Landry, Bodwen, Osborne, Teaff, Dodd, Dooley, Dickey, Gaither, Curry, and a myriad more I knew them all, some very well. They defined college coaching greatness. Add to them a legion of unheralded other men and women who did and do more than coach X and Os.
The ranks of high school coaches I have know have among them some of society’s most influential citizens. They don’t just coach boys and girls they build men and women.
Coach Tom Landry told me that every day on high school campuses across America there is one man hundreds of students look at as something slightly less than God and they call him “coach.” That identifies how important a coach is in the lives of youth.
For six years I served as Chairman of the National Board of Directors of the Fellowship of Christian Athletes. I spoke to numerous pro, college, and high school teams in a variety of sports.
Speaking at national conferences and retreats and athletes at the Hula Bowl for several years has allowed me to get to know some of the most outstanding big name athletes who are men and women of character. Many of them give generously of their time and resources to help young people.
Over the years I have also known some coaches and athletes who brought discredit to their role. Again some of them I have known well and know they regret their actions. Some engaged in action completely out of character for them and lament it greatly.
The good guys are big men and women in a big business: sports. While top level coaches garner enormous salaries some find their gratification not in remuneration but redemption of lives. I don’t want to disparage high salaried coaches and imply they aren’t concerned with the welfare of their athletes.
The notoriety is not as great, but the number of athletes is the same in Division One all the way to the NAIA. It is expanded in high school and organized teams outside schools.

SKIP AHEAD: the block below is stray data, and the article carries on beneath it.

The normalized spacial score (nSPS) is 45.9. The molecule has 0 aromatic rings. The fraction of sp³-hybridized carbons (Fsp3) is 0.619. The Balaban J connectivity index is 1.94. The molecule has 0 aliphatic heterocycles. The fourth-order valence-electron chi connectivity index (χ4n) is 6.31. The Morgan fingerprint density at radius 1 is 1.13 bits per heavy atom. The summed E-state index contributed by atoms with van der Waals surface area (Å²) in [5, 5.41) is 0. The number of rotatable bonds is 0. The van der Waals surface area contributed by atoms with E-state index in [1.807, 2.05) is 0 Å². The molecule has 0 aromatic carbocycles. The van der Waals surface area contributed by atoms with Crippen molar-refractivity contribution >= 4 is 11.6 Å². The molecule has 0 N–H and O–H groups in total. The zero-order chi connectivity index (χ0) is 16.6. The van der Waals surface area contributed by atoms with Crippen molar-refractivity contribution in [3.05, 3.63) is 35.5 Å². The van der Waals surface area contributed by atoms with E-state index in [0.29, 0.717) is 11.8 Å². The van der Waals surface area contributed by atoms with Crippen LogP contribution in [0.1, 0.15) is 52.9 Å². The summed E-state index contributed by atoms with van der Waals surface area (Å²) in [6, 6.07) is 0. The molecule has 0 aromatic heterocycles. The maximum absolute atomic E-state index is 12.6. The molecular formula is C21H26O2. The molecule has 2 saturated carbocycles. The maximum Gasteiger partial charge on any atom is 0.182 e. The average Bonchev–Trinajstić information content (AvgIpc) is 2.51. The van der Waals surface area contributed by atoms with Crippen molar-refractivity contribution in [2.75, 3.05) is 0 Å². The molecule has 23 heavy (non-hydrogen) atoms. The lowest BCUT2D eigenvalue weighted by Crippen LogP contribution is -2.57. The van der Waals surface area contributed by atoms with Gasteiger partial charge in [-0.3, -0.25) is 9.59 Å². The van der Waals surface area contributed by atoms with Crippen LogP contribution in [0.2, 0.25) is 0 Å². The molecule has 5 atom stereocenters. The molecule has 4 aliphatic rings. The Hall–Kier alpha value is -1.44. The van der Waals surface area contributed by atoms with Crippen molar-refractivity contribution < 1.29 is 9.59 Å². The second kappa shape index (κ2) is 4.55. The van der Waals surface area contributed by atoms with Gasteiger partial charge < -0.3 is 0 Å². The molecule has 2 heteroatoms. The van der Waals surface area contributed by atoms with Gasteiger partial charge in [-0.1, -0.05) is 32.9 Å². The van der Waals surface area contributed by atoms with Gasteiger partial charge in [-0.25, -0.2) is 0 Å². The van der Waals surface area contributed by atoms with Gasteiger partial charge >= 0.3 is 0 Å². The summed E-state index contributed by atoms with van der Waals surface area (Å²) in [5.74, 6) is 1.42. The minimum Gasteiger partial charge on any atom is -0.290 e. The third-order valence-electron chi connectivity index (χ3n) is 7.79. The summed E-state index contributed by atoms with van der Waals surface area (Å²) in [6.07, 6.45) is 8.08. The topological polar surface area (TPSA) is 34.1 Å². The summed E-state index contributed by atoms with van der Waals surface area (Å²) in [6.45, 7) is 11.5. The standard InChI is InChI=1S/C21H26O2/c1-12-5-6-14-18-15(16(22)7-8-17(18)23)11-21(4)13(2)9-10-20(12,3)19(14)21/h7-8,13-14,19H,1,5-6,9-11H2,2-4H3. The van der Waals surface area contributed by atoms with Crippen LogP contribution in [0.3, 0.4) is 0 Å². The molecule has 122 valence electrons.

The real value of sports is not only in the income derived from it, but the lives changed. If you want to make it merely a matter of economics, consider the number of athletes who if not involved with influential coaches would end up in prison. Some do, but more would if not for the influence of a good coach. That saves millions of dollars in court and prison costs.
The transformation of a person from a street person to a responsible citizen is of inestimable worth. This remodeling occurs in sports more than any other activity. One reason is it is one of the few areas of life where discipline is mandatory.
So many youth today come from dysfunctional homes. The only father or mother figure of character they know is the coach.
I ask one coach if most of his athletes were reared by a single parent and he said yes, the grandmother. Often the team is the only “family” the young athlete has known.
I have worked close enough with sports program recently to see the baggage many youth bring to school and the patient and often prayerful effort coaches of all disciplines make to redeem them. Any way you interpret the word “redeem” it is applicable in their case.
The arena of sports isn’t perfect, but overall it is vital to society. Judge it not at its weakest point.